The search techniques below can save you time and give you more relevant results than typing blindly into Google or other search tools.
When you do research, you will find things cited in papers & books you read. You can then look those up and read them.
Example: I read a chapter in this e-book
Ho, B.C. and Li. Q. (2013). Rural Chinese Women's Political Participation. In Z. Hao and S. Chen (Eds), Social Issues in China : Gender, Ethnicity, Labor, and the Environment (pp. 23-44.). Dordrecht, Netherlands, Springer. Retrieved from: http://link.springer.com/book/10.1007%2F978-1-4614-2224-2
1. You decide to follow-up on the in-text citation as written in the article " In Tong's studies (2003) Chinese men fare better....". So you go to the full reference below.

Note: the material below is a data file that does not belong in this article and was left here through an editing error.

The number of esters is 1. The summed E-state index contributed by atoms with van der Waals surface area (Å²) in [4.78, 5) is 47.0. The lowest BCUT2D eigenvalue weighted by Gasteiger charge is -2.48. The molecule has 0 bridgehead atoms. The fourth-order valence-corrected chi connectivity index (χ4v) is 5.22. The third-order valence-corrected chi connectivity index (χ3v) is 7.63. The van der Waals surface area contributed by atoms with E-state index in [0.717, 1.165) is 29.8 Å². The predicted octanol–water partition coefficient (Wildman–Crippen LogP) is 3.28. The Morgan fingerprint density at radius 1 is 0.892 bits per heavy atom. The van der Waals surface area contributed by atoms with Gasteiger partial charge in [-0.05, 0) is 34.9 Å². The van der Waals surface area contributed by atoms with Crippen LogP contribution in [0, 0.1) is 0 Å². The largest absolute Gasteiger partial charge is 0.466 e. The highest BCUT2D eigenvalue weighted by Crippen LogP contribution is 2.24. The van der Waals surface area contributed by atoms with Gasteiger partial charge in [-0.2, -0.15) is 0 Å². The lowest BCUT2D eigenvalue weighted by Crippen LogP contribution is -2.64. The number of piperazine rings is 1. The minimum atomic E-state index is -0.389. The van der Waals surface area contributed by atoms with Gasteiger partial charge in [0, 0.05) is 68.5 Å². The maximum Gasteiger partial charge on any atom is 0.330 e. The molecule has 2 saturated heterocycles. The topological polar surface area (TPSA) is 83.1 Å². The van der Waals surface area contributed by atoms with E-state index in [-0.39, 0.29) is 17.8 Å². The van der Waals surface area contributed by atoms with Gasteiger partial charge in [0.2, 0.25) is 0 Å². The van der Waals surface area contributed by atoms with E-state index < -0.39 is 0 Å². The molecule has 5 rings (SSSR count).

2. You then search for the article in PrimoCentral of PowerSearch - very generally - using the title
Results - 75,000, but the one you want is the top (thank goodness!). Then you read it. This may lead you to more citations and useful resources.
A more efficient search would use advanced search with author = Tong + title= gender gap political china
The "classic method" allows you to search backwards.
Now modern tools also allow you to search forwards! You can learn more about Citation chaining in the Citation Chaining Guide & by watching the videos below
Citation chaining helps you quickly find related articles through citations. It is an essential technique to support your literature review process.
You can do backward and forward searching based on an article in hand.
|◀◀ Backward searching||
A "perfect" article you have in hand
|Forward searching ▶▶|
"References", "Cited Articles", "Cited Documents"
"Citing Articles", "Citing Documents"
Most databases have them!
Good place for easy field searching
Notice how of the fields you can search relate to the information we use to make a citation? That's called "meta-data"